Butterfly: Wingspan 7/8 to 1 3/8 inches (2.2 to 3.5 cm). As in other species of Hersperia, there are two isolated orange spots near the outer forewing edge. As viewed from above, it is dark brown with some orange blocks near the wing edge, and with a cream-colored fringe. The forewing is orange at the base and brown along the margins. The male hindwing is rust-colored, while being chestnut colored in females. Both sexes with a postmedian row of bold white blocks of pigment forming a sideways "V", with a single white dot just anterior to the "V" and located near central portion of wing.
Egg: Eggs are scattered on or near the host plants. Egg color and morphology has not been described.
Caterpillar: Brown body with a darker brown to black head. A white "collar" just behind head.
Chrysalis: Nests are built at the base of grass clumps. The first stage caterpillars overwinter. The caterpillars continue to feed the next spring and summer and pupate in late July. The chrysalis has not been described.
This is one of the few skippers with a single brood in the late summer (August, September). There is only a single historic Alabama record near Tuscaloosa, Tuscaloosa County. Elsewhere, it occurs from Ontario and Nova Scotia southward into the Carolinas, then across Alabama into Louisiana and north to Missouri.
A dot on the county map indicates that there is at least one documented record of the species within that county. In some cases, a species may be common throughout the county, in others it may be found in only a specific habitat. The High Count information shows the highest numbers recorded for this species as well as when and where they occurred.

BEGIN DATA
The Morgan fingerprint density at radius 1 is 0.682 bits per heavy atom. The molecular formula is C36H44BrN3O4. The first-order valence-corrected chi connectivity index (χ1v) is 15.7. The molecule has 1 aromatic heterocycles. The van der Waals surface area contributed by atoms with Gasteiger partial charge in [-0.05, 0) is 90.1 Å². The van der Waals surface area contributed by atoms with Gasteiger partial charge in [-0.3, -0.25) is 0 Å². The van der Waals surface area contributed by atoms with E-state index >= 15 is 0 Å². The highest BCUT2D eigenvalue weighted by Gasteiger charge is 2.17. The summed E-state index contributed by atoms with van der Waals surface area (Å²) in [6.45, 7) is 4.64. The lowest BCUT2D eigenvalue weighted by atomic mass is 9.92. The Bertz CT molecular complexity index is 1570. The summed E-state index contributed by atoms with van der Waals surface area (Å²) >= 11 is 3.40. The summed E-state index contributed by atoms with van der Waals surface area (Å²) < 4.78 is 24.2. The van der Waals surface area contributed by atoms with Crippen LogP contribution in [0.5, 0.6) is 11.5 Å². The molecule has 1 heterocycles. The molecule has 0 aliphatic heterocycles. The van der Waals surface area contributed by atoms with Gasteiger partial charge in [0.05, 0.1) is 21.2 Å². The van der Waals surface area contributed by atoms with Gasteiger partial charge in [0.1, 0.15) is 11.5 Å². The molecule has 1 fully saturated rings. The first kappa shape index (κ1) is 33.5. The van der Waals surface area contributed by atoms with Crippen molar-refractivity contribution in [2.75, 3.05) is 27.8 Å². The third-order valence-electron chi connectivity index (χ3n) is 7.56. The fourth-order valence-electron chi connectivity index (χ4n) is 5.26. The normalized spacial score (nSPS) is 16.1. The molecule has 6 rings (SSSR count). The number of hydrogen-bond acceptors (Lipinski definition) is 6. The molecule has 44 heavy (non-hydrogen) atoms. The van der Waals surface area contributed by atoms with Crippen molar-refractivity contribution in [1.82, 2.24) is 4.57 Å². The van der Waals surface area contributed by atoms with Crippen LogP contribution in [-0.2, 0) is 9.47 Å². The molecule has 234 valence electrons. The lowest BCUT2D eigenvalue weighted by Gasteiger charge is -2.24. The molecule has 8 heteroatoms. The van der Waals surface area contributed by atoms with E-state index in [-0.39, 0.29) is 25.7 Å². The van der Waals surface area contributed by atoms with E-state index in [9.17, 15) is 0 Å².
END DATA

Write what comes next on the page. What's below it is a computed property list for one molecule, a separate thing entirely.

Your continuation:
The sightings bar graphs depict the timing of flight(s) within each of three geographic regions. Place your cursor on a bar within the graph to see the number of individuals recorded during that period.
The abundance calendar displays the total number of individuals recorded within each week of the month. Both the graphs and the calendar are on based data collection that began in 2000.
The records analyzed here are only a beginning. As more data is collected, these maps and graphs will paint a more accurate picture of distribution and abundance in Alabama. Submit your sightings to email@example.com.
Sightings in the following counties: Tuscaloosa
View county names by moving the mouse over a county or view a map with county names
Prefers dry, upland habitats including: pine-oak barrens, oak openings, brushy fields, grassy trails, and roadsides.
No host plant has been documented in Alabama.
In nearby states, the host plants include Switchgrass (Panicum virgatum), Little Bluestem (Schizachyrium scoparium), and bentgrasses (Agrostis spp.).